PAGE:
Effects of Five Weeks of Resistance Training and Relatively-Dosed Creatine Monohydrate Supplementation on Body Composition and Muscle Strength, and Whole-Body Creatine Metabolism in Resistance-Trained Males

Thomas L. Andre, Joshua J. Gann, Sarah K. McKinley-Barnard, Darryn S. Willoughby


Background: Creatine (Cr) supplementation has been established as an ergogenic aid in most individuals during anaerobic exercise. However, discrepancies exist in the data when using absolute dosing.  Objective: The effects of five weeks of resistance training with relatively-dosed Cr followed by four weeks of resistance training after ceasing supplementation were determined. Methods: Resistance-trained men, 19 (CR = 9, PL = 10), ingested Cr or placebo for five weeks with resistance training. Participants ingested 0.3 g/kg lean body mass/day for one week, 0.075 g/kg lean body mass/day for four weeks, with a four-week wash out. Five muscle samples, six blood samples, and nine urine samples were collected. Separate two-way ANOVAs for each criterion variable were used employing an alpha level of ≤ 0.05. Results: A group x time interaction for increased total body mass for CR Day 1 and 64 (p = 0.03) and total lean mass for CR Day 1 and 64 (p = 0.01). Group x time interactions occurred for Cr supplementation increasing serum Cr at Day 4, 8, and 22 (p = 0.03), urinary Cr at Day 4 (p = 0.01), and total muscle Cr at Day 8 (p < 0.001), 22 (p = 0.003), and 36 (p < 0.001). No significant differences occurred for serum (p = 0.14) or urine (p = 0.15) creatinine. Conclusion: Elevated levels of urinary Cr demonstrate dosing could be reduced.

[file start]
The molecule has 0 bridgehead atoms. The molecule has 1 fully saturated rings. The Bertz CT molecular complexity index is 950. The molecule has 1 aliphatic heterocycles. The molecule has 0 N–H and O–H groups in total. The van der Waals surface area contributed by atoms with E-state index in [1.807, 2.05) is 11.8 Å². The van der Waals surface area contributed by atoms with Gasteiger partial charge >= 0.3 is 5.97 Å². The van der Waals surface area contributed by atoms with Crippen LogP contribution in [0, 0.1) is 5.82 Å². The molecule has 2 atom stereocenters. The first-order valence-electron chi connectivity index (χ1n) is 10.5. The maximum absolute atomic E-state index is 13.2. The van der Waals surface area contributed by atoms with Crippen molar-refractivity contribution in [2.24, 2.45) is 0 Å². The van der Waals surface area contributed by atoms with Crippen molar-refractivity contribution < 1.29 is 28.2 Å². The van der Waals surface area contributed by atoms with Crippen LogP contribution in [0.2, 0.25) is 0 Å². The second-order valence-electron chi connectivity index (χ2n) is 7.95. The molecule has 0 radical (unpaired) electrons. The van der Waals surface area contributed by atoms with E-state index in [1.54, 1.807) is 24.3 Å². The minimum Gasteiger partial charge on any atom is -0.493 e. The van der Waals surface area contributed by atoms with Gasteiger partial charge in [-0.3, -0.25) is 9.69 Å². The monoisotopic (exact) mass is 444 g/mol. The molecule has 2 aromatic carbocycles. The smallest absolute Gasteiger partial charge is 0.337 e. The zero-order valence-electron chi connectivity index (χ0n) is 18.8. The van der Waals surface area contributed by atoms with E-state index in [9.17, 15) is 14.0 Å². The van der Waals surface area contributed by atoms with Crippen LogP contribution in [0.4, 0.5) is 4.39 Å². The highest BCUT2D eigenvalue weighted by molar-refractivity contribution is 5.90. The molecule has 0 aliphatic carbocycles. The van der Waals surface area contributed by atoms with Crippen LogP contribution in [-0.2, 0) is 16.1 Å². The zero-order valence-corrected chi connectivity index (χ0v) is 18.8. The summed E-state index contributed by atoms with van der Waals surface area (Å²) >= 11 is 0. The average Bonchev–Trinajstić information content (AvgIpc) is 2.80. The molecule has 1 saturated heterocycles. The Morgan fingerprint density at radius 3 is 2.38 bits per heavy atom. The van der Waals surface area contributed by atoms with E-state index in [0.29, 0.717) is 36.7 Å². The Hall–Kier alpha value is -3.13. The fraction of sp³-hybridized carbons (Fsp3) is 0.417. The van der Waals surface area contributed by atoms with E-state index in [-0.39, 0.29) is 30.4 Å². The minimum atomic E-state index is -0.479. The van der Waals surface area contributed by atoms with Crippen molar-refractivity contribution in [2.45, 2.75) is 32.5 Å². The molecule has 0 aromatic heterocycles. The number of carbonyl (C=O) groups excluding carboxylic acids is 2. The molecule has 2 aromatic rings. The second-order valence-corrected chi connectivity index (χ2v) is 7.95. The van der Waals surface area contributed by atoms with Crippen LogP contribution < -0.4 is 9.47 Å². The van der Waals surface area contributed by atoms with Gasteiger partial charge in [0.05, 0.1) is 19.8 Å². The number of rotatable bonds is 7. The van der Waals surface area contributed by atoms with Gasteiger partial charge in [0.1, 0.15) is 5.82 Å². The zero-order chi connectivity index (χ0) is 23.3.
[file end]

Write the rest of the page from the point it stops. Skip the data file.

Keywords: Urine, creatinine, resistance training, muscle strength, serum

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